The importance of personalization in marketing cannot be over-emphasized. Research from Bold Collective shows that 80% of people will do business with a brand that offers a personalized experience.
Data from Evergage also shows that 99% of marketers believe personalization advance customer relationships.
Today’s customers want to do business with brands that understand their particular needs and have solutions well targeted towards them.
In addition to niching down, financial advisors can achieve a greater level of personalization by creating customer segments. Even after selecting a niche, customer segments can help you create more personalized messaging and solutions for every member of your target audience.
Niches and Customer Segments
A niche is a portion of a market that a business wants to target.
A financial advisor that targets dentists and doctors in California have carved out a niche out of the general market- people in California. Carving out a niche helps financial advisors build a brand and command greater value than competing on price in a crowded, generalized market.
Andrew Davis, filmmaker and director, said it best, “commit to a niche; try to stop being everything to everyone.”
However, “doctors and dentists in California” is still a big market. Marketing the same thing to them and in the same way will not help XYZ Financial Advisors attain the level of personalization essential in today’s business.
While a common career unites all the niche members, that’s not enough information to create personalized messages and campaigns.
There are doctors in California who make $100,000 and those who make $50,000; there are those who believe in active investing and those who embrace passive investing. Similarly, some will not open their email but open Facebook at every chance, vice versa.
Sending the same marketing message or treating them as a single lump of “customers” or “potential customers” is an invitation to disaster. Why send mail to people who don’t use it? Why sell a product to people who can’t afford it? Why sell ETFs to people who are risk-takers or individual stocks to passive investors?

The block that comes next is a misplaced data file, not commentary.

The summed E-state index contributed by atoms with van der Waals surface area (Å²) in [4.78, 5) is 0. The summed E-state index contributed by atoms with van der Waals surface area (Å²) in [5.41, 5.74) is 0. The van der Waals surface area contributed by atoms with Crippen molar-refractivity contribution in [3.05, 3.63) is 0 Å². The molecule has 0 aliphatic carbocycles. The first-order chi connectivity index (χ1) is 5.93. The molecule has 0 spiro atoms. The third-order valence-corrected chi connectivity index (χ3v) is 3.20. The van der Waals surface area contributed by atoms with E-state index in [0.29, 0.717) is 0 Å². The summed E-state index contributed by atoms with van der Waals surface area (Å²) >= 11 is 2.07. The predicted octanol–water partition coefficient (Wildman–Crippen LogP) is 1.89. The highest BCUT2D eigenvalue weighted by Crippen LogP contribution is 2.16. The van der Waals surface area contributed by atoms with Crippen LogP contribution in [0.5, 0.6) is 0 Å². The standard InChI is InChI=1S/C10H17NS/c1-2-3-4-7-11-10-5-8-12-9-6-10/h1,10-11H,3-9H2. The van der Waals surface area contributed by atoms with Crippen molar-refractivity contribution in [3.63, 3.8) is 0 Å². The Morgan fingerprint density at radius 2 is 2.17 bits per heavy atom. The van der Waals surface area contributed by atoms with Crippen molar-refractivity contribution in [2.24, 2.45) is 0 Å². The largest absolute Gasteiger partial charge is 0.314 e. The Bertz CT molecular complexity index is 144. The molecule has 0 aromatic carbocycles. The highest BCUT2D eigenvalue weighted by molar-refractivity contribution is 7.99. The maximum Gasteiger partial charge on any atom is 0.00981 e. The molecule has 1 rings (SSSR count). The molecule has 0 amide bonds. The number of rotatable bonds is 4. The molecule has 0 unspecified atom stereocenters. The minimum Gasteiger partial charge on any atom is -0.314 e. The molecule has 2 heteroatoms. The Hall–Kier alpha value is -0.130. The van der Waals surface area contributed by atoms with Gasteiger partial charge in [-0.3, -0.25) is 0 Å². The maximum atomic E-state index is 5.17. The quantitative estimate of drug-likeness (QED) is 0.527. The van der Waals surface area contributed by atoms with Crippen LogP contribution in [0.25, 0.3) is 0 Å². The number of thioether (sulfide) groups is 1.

By dividing your niche market further down to customer segments, you can even find more riches. The gold is in the niches, but when you combine them with customer segments, you will get gold, diamonds, and some silver to go with.
Four types of customer segments
Marketers have used four main factors to create customer segments:
Here, marketers create customer segments based on demographic factors like age, gender, income, location, education, ethnicity, etc.
Which of these factors will be suitable to create a customer segment around will depend on the data you collect from your research (see below). We don’t create customer segments just for the fun of it (and it can be fun, really).
You are looking for factors that do have an impact on your bottom line. Do customers across different age groups interact with you differently? Is there a pattern that appears from your data?
Perhaps it is educational or income level that differentiates how customers interact with your business. Is there a product that appeals to high-income earners and another that appeals to low-income earners?
Marketers also use psychographic factors like personality, values, attitudes, interests, and lifestyles to create customer segments.
One psychographic factor important to financial advisors is the risk tolerance of customers. More often, risk tolerance is more psychological than mental. Some people with the capacity for more risk (risk capacity) will not take much risk because they are risk-averse by nature.
You can’t treat the risk-averse and risk-seeking client the same way. Similarly, your customers will have different investing approaches- passive or active is a good place to begin. You can’t create the same kind of portfolio for your active-investing-loving and passive-investing-loving customers.
You can also consider other psychographic factors that affect the way customers interact with your business.
Behavioral factors include purchasing habits, spending habits, and brand interaction.
You can create customer segments according to how your customers make purchases and spend their money. What do they buy? How do they buy them? Where do they buy them? What does their purchasing process look like?
The most important behavioral factor is how customers interact with your brand. Do they interact primarily on social media? On your website? Through mail? How did they come into your funnel? Content or ads? How do they prefer to contact you? Phone, mail, social media, or website chatbots?
City, county, climate, and zip code might also be important factors. Are people from Sacramento interacting with your business differently from the Californians? In California, do people in Trinity and Serria County interact with your business differently?
Customer segments research
How do you determine which factors you should create your customer segments around? Research.